A Navy investigation into the fire that destroyed theconcluded that although the July 2020 fire is believed to be arson, "the ship was lost due to an inability to extinguish the fire."
The findings, reviewed by CBS News on Tuesday, found that 36 individuals —including the ship's captain and five admirals — were responsible for the loss of the ship, either by their own actions or by a lack of oversight leading up to the alleged arson.
The investigation also took note of "repeated failures" during the 19-month period the ship was undergoing a major overhaul that "allowed for the accumulation of significant risk and an inadequately prepared crew, which led to an ineffective fire response."
"Overall, this command investigation concluded that the loss of the ship was clearly preventable, and this is unacceptable," Admiral Bill Lescher, vice chief of Naval Operations, said in a call with reporters on Wednesday.
The fire started on a Sunday in July 2020, while the ship was undergoing an overhaul in San Diego. It burned for four days and injured over 60 sailors and civilians before firefighters could put it out.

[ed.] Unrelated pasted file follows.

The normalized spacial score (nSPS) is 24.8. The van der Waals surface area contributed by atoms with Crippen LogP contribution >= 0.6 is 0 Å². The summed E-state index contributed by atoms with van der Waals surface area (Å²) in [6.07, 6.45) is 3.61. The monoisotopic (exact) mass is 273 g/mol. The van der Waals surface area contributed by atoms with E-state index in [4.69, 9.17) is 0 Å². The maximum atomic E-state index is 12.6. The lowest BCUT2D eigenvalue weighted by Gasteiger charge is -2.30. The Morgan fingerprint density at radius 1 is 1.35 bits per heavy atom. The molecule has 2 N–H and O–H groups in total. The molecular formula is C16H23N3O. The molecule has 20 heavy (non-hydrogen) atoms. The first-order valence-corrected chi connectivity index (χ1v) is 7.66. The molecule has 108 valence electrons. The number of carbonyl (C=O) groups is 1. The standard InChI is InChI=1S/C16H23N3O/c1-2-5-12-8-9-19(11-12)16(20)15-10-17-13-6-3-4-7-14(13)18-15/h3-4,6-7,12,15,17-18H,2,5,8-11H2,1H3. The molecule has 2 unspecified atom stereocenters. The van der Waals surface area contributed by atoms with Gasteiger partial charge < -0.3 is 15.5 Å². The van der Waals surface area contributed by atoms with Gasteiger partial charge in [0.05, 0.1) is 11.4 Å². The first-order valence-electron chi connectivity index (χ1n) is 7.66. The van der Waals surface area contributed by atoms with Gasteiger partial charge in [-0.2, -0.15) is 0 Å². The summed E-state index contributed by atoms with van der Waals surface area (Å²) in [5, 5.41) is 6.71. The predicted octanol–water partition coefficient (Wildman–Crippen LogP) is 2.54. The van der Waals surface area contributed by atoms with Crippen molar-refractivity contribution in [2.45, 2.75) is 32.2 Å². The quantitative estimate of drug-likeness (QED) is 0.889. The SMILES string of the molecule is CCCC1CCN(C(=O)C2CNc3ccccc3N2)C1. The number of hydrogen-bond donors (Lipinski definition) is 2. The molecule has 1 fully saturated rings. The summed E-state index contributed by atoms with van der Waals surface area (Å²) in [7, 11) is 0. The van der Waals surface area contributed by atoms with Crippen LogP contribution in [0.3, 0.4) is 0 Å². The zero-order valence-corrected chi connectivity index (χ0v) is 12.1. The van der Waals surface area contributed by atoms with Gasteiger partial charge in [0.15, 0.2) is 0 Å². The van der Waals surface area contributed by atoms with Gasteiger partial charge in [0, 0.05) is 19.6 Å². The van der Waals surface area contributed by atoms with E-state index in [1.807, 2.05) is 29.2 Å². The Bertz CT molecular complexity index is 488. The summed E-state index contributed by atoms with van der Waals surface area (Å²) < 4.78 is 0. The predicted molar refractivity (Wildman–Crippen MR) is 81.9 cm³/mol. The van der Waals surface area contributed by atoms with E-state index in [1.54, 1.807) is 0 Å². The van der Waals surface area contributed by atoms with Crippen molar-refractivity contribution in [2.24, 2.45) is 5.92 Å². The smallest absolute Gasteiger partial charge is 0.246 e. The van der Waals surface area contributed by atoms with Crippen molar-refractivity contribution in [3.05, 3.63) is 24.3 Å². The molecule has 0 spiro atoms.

Extinguishing the fire required hundreds of military and civilian firefighters and used helicopters to dump gallons of water onto the blaze.
Earlier this year, the Navy charged 20-year-old Ryan Sawyer Mays for starting the blaze. Mays, who holds the rank of seaman apprentice, was a member of the ship's crew at the time.
While investigators believe Mays started the fire, they found the ship's destruction should have been prevented.
The investigation found four major areas that contributed to the ultimate destruction of the ship - the material condition of the ship, the lack of training and readiness, the inadequate response of support from the shore, and oversight that would've codified what to do in response to the fire.
The Navy estimated it would cost more than $2.5 billion to repair the ship, so it had the ship decommissioned in April and towed away to be dismantled.
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